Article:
Many people in the marketing world are familiar with split testing. It’s the stuff Claude Hopkins wrote about in his book “Scientific Advertising” way back in 1923. Not as many are familiar with multivariate testing.
Split testing is testing version A versus version B. That’s about all you could do before the age of computers and the internet. You ran two different ads in similar periodicals to see which one did better. Of course back then, there were way to many variables to give you perfect results if it got close.
Now, one of the most perfect split testing operations is Google AdWords. Not only can you rotate A vs B, but you can test A vs B vs C… as far out as you care to write copy for.
So what’s multivariate testing? If you’re only writing a headline and two lines of copy, you can probably do without it. On the other hand, if you have much more than that, you need to know which headlines work best with which leads with which calls to action. If you introduce multiple variations for every variable you want to test, the possible combinations are practically impossible to sort out.
Even so, sorting out and pre-planning is what Taguchi testing is all about. Think of Taguchi testing as advanced split testing with many different combinations pre-planned. It was originally designed to test factory production lines.
What Taguchi can’t tell you is what relationship all of the variables have to each other outside those preplanned combinations. So essentially, it’s split testing with more versions.
For a tangible example, consider the following:
You have an email you’d like to test. You want to test 3 different headlines, greetings, opening paragraphs, body copy and closing. That’s 3 to the 5th power or 243 variations. If you had just two versions of 15 different variables, you’re talking over 32,000 total variations. Are you really going to try to split test that? No, that’s not possible. Taguchi testing would try to pick several of the best ones and split test them. Multivariate testing would test them all until it found the best combinations.
If you’d like more detail about why multivariate testing kicks butt over split or Taguchi testing, check out the white paper below. It was written by a Google Authorized Consultant who uses Google’s solution, Google Website Optimizer.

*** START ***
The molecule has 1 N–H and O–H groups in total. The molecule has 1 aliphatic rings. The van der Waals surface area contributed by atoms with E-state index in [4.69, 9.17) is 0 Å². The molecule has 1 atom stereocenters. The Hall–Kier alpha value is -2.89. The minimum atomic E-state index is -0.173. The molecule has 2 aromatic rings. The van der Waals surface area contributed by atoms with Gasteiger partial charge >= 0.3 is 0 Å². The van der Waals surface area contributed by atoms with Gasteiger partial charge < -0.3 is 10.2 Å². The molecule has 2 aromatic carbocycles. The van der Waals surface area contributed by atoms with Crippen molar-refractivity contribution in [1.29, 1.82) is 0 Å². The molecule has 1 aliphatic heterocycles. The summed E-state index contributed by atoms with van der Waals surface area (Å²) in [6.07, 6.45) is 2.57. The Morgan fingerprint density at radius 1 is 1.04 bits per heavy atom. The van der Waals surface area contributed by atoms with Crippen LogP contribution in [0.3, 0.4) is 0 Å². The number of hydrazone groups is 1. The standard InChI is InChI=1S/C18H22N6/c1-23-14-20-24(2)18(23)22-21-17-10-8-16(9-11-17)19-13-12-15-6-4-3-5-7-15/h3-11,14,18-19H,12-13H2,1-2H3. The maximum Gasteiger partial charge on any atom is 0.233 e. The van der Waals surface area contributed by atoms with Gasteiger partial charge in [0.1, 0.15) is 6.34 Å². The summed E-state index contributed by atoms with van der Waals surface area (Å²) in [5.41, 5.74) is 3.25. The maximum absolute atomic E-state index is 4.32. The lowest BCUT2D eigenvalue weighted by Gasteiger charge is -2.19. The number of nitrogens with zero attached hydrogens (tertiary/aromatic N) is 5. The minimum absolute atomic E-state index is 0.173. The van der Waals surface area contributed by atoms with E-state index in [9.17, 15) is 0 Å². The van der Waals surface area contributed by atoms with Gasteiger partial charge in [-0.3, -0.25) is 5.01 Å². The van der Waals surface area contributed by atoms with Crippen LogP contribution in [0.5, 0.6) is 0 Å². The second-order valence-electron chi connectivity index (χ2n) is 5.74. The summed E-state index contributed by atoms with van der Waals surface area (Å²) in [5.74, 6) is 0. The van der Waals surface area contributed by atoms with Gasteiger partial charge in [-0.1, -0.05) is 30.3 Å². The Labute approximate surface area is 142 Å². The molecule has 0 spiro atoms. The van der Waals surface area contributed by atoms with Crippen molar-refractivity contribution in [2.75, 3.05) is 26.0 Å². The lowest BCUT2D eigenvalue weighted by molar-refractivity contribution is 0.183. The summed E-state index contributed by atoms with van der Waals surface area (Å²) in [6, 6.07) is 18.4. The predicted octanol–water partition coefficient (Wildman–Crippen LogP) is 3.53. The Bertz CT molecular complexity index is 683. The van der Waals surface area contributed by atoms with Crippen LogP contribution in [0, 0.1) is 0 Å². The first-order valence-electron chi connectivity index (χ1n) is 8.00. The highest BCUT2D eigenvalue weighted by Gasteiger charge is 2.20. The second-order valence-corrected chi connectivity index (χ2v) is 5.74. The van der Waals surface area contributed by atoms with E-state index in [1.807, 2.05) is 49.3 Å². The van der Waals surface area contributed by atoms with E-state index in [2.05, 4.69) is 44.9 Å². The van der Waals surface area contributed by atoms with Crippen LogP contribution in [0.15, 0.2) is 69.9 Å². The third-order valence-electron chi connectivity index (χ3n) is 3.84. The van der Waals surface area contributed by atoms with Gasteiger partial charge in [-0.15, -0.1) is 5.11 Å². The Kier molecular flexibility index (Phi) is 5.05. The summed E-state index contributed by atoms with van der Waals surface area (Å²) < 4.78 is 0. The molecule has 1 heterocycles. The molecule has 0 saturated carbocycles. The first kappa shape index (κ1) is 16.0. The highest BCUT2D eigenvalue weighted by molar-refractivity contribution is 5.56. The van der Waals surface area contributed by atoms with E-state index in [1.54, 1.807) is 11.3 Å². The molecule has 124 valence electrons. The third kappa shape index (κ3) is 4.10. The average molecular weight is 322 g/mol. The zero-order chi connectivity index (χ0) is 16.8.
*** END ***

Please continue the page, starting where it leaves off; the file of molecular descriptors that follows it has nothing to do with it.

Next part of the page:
If you realize how much better multivariate testing is, how can you take advantage of it? Here are some of the different solutions so far:
- Google Website Optimizer: a free solution. It’s great if you can write code or pay someone to.
- MuVar or now TestiVar: a former product of James Brausch. It’s written in php so you also need to know code. It’s a one time fee for the software and you can install it on as many websites as you have. The reason it’s better than Google’s solution is that it “watches” the results and over time favors the winning combinations. If you give it some time, you’ll end up with a fully optimized website. Otherwise, you have to have someone constantly setting up tests and analyzing the results.
- ConversionMultiplier.com: These guys SAY they multivariate test email and web pages but they don’t have enough info on their website (which doesn’t look like they optimized it either) to know. There’s no 3rd party credibility so I can’t say whether they could deliver or how they work.
- Vertster.com: These guys look reputable from their website. Unfortunately, they only do Taguchi testing. The good thing though is that it looks like it only requires a small amount of coding (good if you know how) and then it’s an easy user interface.